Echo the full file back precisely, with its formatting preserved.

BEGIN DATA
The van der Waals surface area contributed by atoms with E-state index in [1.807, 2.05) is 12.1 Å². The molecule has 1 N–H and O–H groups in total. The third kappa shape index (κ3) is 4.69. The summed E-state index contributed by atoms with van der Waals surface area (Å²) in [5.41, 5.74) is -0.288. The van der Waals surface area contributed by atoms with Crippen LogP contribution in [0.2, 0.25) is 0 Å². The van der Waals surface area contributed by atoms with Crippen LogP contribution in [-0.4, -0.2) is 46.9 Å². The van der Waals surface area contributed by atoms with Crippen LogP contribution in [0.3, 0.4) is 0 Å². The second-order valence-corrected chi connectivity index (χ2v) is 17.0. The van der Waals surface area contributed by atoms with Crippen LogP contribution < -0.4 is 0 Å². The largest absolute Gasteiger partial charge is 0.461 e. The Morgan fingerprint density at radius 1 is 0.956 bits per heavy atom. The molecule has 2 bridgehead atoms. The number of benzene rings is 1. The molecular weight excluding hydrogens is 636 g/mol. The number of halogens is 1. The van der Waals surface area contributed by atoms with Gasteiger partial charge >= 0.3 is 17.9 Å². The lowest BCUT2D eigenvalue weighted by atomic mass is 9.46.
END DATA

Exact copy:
The van der Waals surface area contributed by atoms with E-state index in [1.807, 2.05) is 12.1 Å². The molecule has 1 N–H and O–H groups in total. The third kappa shape index (κ3) is 4.69. The summed E-state index contributed by atoms with van der Waals surface area (Å²) in [5.41, 5.74) is -0.288. The van der Waals surface area contributed by atoms with Crippen LogP contribution in [0.2, 0.25) is 0 Å². The van der Waals surface area contributed by atoms with Crippen LogP contribution in [-0.4, -0.2) is 46.9 Å². The van der Waals surface area contributed by atoms with Crippen LogP contribution in [0.3, 0.4) is 0 Å². The second-order valence-corrected chi connectivity index (χ2v) is 17.0. The van der Waals surface area contributed by atoms with Crippen LogP contribution < -0.4 is 0 Å². The largest absolute Gasteiger partial charge is 0.461 e. The Morgan fingerprint density at radius 1 is 0.956 bits per heavy atom. The molecule has 2 bridgehead atoms. The number of benzene rings is 1. The molecular weight excluding hydrogens is 636 g/mol. The number of halogens is 1. The van der Waals surface area contributed by atoms with Gasteiger partial charge >= 0.3 is 17.9 Å². The lowest BCUT2D eigenvalue weighted by atomic mass is 9.46.